Carnage in Syria as Assad seeks to crush opposition
Bodies littered the streets of Hama yesterday as the Syrian army launched major tank offensives across the country in a fresh attempt to crush the uprising against President Bashar al-Assad.
President Barack Obama said he was "appalled" by the raids and issued his most severe condemnation yet of Assad, saying he would continue efforts to "isolate" the president.
On one of the bloodiest days of retribution since protests erupted in March, up to 95 people were killed in Hama alone and 136 nationwide.
For nearly a month the security forces had laid siege to Hama, sealing off access roads into the central Syrian city in an attempt to isolate its fractious inhabitants from the rest of the country.
But with perhaps half of the city's 700,000-strong population regularly taking to the streets to demand the regime's downfall, the security forces chose to resort once more to bloodshed.
Just before dawn, tanks and armoured vehicles crossed the Orontes River and advanced into the centre of the city, leaving crushed barricades and corpses in their wake.
As day broke, the city's skyline seemed almost entirely shrouded with smoke. Mosque loudspeakers calling the faithful to prayer and urging them to remain steadfast were almost drowned out by the relentless cacophony of gunfire and exploding tank shells.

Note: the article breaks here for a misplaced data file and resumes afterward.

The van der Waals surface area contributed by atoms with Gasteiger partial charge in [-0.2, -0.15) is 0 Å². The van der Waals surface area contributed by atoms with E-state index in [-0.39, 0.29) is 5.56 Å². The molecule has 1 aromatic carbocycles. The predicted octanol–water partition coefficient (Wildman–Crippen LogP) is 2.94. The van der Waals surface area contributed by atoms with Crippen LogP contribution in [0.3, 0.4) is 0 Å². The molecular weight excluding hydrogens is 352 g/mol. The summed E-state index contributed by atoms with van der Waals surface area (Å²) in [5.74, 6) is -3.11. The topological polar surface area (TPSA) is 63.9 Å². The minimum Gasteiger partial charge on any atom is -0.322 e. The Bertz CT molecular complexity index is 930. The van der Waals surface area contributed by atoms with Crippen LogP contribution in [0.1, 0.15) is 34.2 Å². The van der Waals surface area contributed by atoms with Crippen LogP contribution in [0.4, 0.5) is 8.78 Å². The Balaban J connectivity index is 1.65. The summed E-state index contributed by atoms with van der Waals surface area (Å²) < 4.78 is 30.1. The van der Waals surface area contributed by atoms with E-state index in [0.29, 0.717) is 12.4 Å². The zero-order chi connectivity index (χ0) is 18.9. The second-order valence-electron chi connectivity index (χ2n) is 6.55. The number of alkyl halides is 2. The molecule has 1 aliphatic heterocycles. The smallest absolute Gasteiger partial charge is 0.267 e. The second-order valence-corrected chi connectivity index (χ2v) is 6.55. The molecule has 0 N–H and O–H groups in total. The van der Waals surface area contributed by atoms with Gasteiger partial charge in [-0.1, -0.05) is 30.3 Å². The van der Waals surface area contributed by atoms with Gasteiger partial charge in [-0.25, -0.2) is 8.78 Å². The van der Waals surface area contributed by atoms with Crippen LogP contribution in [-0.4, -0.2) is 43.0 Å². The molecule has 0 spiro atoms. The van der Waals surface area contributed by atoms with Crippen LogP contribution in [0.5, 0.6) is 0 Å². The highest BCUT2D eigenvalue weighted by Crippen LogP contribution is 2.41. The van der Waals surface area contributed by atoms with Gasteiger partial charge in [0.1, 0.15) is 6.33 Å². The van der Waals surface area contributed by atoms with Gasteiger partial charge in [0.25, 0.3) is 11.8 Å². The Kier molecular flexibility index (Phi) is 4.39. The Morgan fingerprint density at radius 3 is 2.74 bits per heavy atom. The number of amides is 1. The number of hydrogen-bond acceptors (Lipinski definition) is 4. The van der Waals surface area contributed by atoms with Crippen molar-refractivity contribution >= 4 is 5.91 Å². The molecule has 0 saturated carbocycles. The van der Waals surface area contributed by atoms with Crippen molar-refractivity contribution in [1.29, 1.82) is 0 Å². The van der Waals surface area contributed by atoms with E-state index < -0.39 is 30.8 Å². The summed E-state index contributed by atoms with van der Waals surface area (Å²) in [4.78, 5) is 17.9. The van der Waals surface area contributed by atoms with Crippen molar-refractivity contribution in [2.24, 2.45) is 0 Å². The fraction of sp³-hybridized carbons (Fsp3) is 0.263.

"It is a massacre," said one resident. "We don't know how many are dead because there are so many bodies on the streets that we cannot collect because it is so dangerous."
But in a city still scarred by the memories of 1982, when some 20,000 people were killed during the brutal suppression of an Islamist uprising against Mr Assad's father and predecessor, the mood was still one of overwhelming defiance.
Some attacked the advancing tanks with firebombs, stones and even sticks. Others crept out onto rooftops and balconies to film the shooting on their mobile phones, braving the snipers who frequently target amateur cameramen.
There were scenes of pandemonium at the city's Badr hospital. Amateur video footage showed overwhelmed doctors performing simultaneous operations.
Shrouded in white sheets, the dead had been lain out on bloodstained floors. Some of the corpses were missing most of their heads -- or large chunks from their torsos -- injuries so grotesque they can only have been caused by anti-aircraft guns or weapons of similar calibre.
The carnage was played out on a smaller scale elsewhere. At least 19 protesters were reported to have been killed in Deir Ezzor, most of whom were shot by snipers. Further deaths were reported in cities in the east and south of the country. The ferocity of the military campaign suggested the regime was intent on sending a chilling message to the protest movement ahead of Ramadan, which starts today.
The government fears the holy month could see even larger demonstrations than in the past as worshippers gather in mosques.
"Assad is running scared," one Syrian opposition activist said. "No matter what he's done, no matter how brutal he has been, people keep coming on to the streets in bigger and bigger numbers.
"Today has been all about intimidation, but it will not work. Time is running out for the regime, and they know it."
The scale and timing of yesterday's military operations brought swift international condemnation.
Mr Obama said the Syrian president was "completely incapable and unwilling" to respond to the "legitimate grievances" of the Syrian people. (© Daily Telegraph, London)